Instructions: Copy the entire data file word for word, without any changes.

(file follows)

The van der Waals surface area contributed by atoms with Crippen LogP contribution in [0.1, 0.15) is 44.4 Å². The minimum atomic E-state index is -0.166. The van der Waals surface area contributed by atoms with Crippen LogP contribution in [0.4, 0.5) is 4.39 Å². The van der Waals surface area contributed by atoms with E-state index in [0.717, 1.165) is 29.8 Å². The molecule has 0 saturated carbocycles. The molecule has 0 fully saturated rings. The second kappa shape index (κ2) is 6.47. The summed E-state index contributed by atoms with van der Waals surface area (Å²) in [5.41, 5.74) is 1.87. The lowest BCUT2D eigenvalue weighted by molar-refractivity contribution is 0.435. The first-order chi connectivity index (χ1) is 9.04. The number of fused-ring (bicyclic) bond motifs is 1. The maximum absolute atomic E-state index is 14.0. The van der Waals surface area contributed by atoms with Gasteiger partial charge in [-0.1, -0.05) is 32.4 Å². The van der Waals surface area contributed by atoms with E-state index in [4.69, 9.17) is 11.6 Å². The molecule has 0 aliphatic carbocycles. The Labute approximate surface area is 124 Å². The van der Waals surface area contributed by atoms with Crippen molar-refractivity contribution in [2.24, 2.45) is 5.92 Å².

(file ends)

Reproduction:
The van der Waals surface area contributed by atoms with Crippen LogP contribution in [0.1, 0.15) is 44.4 Å². The minimum atomic E-state index is -0.166. The van der Waals surface area contributed by atoms with Crippen LogP contribution in [0.4, 0.5) is 4.39 Å². The van der Waals surface area contributed by atoms with E-state index in [0.717, 1.165) is 29.8 Å². The molecule has 0 saturated carbocycles. The molecule has 0 fully saturated rings. The second kappa shape index (κ2) is 6.47. The summed E-state index contributed by atoms with van der Waals surface area (Å²) in [5.41, 5.74) is 1.87. The lowest BCUT2D eigenvalue weighted by molar-refractivity contribution is 0.435. The first-order chi connectivity index (χ1) is 9.04. The number of fused-ring (bicyclic) bond motifs is 1. The maximum absolute atomic E-state index is 14.0. The van der Waals surface area contributed by atoms with Gasteiger partial charge in [-0.1, -0.05) is 32.4 Å². The van der Waals surface area contributed by atoms with E-state index in [4.69, 9.17) is 11.6 Å². The molecule has 0 aliphatic carbocycles. The Labute approximate surface area is 124 Å². The van der Waals surface area contributed by atoms with Crippen molar-refractivity contribution in [2.24, 2.45) is 5.92 Å².